Arguing about lines is useless. With good application design you can greatly reduce the number of written lines (even in terms of magnitudes). For some parts you can also try a new, different, approach, reducing the number of the lines even further.
A simple linux application 'tree' has around 90 KiB of code (around 3.5k lines I think, but thats just a guess), written in C. You can do the same application in Haskell on less than 400 lines, my version (simplified) has around 12 KiB (with tons of comments) ... there are even shorter. So yeah, by changing approach to the problem, you can reduce code written (and if you know what you're doing, you can also reduce time spent coding/thinking how to code it).
It is the same with good application design, if you cleverly separate your program to parts (even making some parts of it modular), you can save a ton of time ... although this means that you need to think forward.
First of all, why do the AAA games have so many people working on them? The answer is simple, most of it is art. Creating good art takes really a lot of time, and for large open worlds you need a TON of art, and what is more important, it needs to look consistent in different parts of world (so basically small team of people is better than huge team here). The less artists in the team, the higher art consistency is. I don't know about 2 painters producing exactly same mood with the picture - this applies for games too. Although less artists = more time to get art done.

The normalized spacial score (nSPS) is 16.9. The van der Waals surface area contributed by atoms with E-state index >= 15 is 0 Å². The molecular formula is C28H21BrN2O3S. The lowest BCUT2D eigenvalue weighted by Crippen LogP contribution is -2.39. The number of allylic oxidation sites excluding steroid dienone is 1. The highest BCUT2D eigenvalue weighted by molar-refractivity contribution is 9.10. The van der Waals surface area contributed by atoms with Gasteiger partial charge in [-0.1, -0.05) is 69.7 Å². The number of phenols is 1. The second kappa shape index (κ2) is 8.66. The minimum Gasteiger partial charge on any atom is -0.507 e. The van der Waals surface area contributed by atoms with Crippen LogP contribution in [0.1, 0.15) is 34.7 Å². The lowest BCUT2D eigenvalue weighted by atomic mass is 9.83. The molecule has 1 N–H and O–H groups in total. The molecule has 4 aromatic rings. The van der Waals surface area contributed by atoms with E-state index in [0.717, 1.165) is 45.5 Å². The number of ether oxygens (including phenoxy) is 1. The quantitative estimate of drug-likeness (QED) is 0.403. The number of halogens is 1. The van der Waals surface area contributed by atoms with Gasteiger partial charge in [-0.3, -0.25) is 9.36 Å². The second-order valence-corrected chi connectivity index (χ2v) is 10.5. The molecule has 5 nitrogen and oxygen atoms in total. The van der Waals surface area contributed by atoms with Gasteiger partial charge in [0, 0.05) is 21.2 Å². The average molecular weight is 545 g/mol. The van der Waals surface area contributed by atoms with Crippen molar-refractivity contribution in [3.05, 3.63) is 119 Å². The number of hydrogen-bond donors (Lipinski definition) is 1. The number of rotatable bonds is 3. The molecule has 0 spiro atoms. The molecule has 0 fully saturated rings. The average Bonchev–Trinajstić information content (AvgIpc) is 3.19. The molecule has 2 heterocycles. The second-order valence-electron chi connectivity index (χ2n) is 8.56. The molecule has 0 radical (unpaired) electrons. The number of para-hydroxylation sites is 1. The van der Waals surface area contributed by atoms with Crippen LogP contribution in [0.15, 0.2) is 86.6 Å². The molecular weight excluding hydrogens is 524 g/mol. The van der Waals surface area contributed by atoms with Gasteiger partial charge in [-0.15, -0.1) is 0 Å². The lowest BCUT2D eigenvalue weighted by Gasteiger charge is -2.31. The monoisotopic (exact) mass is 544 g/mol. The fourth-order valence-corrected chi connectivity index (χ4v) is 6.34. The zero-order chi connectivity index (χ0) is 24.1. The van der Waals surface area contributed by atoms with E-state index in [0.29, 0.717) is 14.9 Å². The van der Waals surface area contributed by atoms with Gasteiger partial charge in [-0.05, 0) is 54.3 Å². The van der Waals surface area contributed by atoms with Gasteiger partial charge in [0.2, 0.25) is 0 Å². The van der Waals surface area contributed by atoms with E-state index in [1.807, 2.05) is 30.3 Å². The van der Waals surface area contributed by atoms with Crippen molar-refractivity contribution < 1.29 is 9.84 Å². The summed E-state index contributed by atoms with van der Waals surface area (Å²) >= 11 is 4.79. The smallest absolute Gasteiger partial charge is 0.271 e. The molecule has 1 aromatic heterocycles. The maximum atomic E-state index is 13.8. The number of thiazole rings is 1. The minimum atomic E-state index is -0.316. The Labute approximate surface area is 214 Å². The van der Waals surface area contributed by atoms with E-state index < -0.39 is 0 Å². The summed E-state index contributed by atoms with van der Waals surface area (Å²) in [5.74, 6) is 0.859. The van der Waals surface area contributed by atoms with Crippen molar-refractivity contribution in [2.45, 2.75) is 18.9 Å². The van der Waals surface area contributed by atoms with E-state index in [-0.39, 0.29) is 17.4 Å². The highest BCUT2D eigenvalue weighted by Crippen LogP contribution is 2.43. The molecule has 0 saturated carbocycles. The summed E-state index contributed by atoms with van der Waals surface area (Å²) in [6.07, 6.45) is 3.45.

Open world games are doable in small teams, especially if know how to use tools. Generating terrain and nature is not really hard, filling the world with animals and enemies can be automated, but filling the world with story and interesting stuff can't (just not yet, procedural quests are still the worst one out there). This is where you will need the help of others, or your world will either look empty, or it will eat huge amount of your time.